The radiation mapping application was developed based on the iPhone 5 screen dimensions. Consequently, the layout and the size of the elements are adapted to this device. The minimum supported iOS version is the 7th.
The implemented application consists of three UIViewControllers embedded in navigation controllers (fig.1). The main data structure that holds the mapping data is an NSArray. The elements, which the mapping array stores, are objects that belong to the custom class Measurement. The advantages of using an array are: the potential future integration of a save and load mechanism as well as the easy handling of data as a set in the map visualization (redraw/clear).
The first screen is called “Configuration”. The related UIViewController is mainly responsible to handle the Bluetooth connection. It includes the entire set of the related methods, which are provided by the BLE library. When the user clicks the “Connect” button, using the appropriate sequence of methods’ execution, the Bluetooth connection is activated if a compatible device is enabled within the range. Afterwards, having established the connection, the’ application receives the messages, which are transmitted from the measurement unit. The UIViewController has all the required tools to parse the payload of the messages. More precisely, at the beginning, two data structures are defined in order to handle binary floating-point numbers (32bit) and binary integer numbers (16bit). When the specific bit of the status byte gets enabled, the parsing of the raw bytes begins. The payload of the message contains information about the number of connected satellites, the longitude, the latitude and the CPS value. The last three elements are stored in a newly created Measurement object and then, in turn, this object is stored in the mapping array.
The next screen is the map. It can be switched on, on that screen, only if the GPS is locked. One noteworthy mechanism that has been implemented is the share of the same BLE manager with the previous UIViewController. Particularly at the transition, the same BLE manager is passed to the map screen. This is desirable because map screen needs to receive messages and status information for the summary section. Before the transition is made, the reception of new messages is disabled in the previous screen and enabled in the new screen and vise versa for the reverse switch. In case of having individual BLE managers means that in the new screen the Bluetooth connection would have to be established again, which is unacceptable. Not only do the two screens share the BLE managers but they also share the mapping array. Consequently, this array is unique in the application and is passed to each active UIViewController.
Another important characteristic in the implementation of the map screen is the approach that enables the individual color of each point. The standard method of using MKCircle overlays does not support the selection of color for each point. It is possible to select only the color for the entire overlay. To extend the provided class, I used class inheritance and I sub-classed the MKCircle to create MyCircle. This approach allowed me to use the same standard visualization mechanism and at the same time satisfy the enhanced requirements.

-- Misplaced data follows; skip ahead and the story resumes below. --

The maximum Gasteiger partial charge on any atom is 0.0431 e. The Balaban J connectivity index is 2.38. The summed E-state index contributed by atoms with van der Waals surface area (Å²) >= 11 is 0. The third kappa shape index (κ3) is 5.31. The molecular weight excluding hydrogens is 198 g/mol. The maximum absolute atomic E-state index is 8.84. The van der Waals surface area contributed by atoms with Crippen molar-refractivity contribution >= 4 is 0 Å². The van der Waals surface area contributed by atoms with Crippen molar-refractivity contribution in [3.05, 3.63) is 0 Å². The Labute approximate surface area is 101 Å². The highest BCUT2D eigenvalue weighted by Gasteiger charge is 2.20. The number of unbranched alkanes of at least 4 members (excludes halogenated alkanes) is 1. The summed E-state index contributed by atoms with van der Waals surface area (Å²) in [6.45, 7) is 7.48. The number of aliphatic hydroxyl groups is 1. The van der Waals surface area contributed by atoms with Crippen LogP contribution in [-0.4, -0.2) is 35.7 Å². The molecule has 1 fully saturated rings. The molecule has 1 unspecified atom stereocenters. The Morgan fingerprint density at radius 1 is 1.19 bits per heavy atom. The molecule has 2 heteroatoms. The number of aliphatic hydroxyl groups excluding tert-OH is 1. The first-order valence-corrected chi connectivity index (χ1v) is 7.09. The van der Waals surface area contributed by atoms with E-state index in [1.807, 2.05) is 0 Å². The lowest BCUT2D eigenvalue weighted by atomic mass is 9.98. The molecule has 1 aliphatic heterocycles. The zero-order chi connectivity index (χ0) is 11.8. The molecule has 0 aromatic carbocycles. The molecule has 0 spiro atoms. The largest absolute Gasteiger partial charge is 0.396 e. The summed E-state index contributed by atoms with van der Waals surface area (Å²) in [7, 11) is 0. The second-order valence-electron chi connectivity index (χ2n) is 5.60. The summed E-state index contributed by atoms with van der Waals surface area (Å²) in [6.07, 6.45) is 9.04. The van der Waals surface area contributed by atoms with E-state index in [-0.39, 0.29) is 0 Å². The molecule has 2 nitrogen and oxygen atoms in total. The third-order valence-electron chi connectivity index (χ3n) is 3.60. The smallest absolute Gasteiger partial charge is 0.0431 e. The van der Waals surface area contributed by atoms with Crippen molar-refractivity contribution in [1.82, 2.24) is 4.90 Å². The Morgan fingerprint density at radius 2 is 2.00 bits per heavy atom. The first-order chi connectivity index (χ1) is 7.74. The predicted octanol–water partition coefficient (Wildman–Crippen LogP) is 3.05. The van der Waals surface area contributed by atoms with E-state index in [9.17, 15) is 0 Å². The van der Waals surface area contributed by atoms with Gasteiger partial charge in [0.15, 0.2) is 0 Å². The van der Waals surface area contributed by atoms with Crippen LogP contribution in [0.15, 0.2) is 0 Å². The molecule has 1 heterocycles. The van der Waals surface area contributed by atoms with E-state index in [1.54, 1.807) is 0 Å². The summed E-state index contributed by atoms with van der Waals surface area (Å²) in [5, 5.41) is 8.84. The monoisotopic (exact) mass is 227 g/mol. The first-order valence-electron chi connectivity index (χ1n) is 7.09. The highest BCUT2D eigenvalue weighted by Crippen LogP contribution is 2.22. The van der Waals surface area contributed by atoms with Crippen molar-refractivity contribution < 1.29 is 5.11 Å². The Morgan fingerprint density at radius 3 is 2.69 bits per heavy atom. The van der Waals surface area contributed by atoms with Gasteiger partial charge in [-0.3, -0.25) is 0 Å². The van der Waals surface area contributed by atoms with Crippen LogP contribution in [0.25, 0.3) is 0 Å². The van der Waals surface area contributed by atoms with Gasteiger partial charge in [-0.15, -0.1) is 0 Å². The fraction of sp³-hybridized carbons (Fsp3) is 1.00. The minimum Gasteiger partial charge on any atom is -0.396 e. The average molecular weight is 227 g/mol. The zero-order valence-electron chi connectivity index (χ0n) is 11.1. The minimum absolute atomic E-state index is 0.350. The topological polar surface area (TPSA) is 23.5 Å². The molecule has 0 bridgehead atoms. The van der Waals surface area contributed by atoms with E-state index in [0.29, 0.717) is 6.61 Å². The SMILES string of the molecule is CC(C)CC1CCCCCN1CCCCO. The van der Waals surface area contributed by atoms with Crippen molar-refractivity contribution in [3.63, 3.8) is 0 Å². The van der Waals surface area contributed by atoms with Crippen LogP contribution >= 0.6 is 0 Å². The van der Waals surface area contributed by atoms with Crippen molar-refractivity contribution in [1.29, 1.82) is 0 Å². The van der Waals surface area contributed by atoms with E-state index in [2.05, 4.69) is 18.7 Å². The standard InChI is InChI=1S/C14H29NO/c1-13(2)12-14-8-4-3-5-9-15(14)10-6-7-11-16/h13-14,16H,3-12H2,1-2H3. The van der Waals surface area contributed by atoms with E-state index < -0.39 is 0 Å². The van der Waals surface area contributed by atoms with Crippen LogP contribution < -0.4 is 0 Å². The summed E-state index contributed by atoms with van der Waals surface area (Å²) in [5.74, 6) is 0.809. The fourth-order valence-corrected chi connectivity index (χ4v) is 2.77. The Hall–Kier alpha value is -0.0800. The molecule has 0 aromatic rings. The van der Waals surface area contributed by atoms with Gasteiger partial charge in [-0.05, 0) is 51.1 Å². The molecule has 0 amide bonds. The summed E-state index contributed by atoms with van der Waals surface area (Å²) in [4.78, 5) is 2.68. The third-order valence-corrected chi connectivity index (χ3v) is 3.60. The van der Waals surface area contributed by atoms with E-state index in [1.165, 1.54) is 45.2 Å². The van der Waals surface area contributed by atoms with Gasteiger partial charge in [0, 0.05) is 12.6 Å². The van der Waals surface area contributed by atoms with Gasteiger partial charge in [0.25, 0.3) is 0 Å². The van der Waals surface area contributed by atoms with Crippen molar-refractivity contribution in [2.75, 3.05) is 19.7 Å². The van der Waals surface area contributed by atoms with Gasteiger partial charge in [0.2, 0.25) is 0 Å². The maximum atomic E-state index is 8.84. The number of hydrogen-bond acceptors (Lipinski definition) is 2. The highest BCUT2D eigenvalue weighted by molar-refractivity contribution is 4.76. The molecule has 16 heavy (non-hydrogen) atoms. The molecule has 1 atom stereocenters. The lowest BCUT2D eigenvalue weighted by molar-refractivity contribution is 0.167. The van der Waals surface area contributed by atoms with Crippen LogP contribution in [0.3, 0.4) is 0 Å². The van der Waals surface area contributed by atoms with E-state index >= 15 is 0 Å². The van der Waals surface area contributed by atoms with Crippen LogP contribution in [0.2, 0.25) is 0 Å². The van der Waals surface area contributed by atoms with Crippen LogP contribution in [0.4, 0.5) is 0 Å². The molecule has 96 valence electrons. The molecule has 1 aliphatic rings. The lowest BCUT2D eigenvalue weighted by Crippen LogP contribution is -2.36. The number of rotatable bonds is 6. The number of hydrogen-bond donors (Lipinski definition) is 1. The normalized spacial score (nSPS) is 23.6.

The last noteworthy task implemented in this screen was the adaptive zoom level on the map. According to the value that the user selects in the next screen, the zoom level and the size of the circle, which represent the measurement, change. To reflect the change, all the measurements that are contained in the mapping array need to be redrawn. This is feasible using the developed helper methods.
In the third screen the user is provided with the option to select the maximum range of the CPS values color range and the mapping methods. The functionality is simple and when the user clicks the save button, the selected values return to the map screen and update the related features accordingly.
All in all, the navigation between the UIViewControllers is implemented using segues. The exchange of the data between them is accomplished using delegate methods.
On the other side the measurement unit consists of an Arduino Mega ADK as the base microcontroller and three shields (fig.E.4). The installed shields are namely:
– RedBear’s lab BLE Shield
– Wireless SD Shield
– Adafruit Ultimate GPS
The Arduino sketch includes many external libraries in order to successfully
support the operation of all the individual interfaces. The required libraries are:
– Adafruit GPS Library
– RBL nRF8001
– USB Host Shield v2.0
One of the features implemented in this Sketch is the break of the native data types to bytes in order to compose the payload of the message. The approach is very similar to what is implemented in the iOS side. Likewise, two data structures are defined in the beginning of the script. The first supports binary 32bits floats and the second binary 16bit integers. The data, using this mechanism, are broken to bytes and sent sequentially by employing the BLE shield.
It is important to cite that the initial Interface Analysis Centre (IAC) sketch was compatible with the Arduino 1.0.x IDE and not with the most recent 1.5.x and 1.6.x. versions. In order to avoid the required time to build the sketch from scratch, since it was not working with the newer versions, I adapted the 1.0.x version by downgrading the BLE and the RBL nRF8001 libraries. This way I maintained the compatibility, in order to have a working set of code.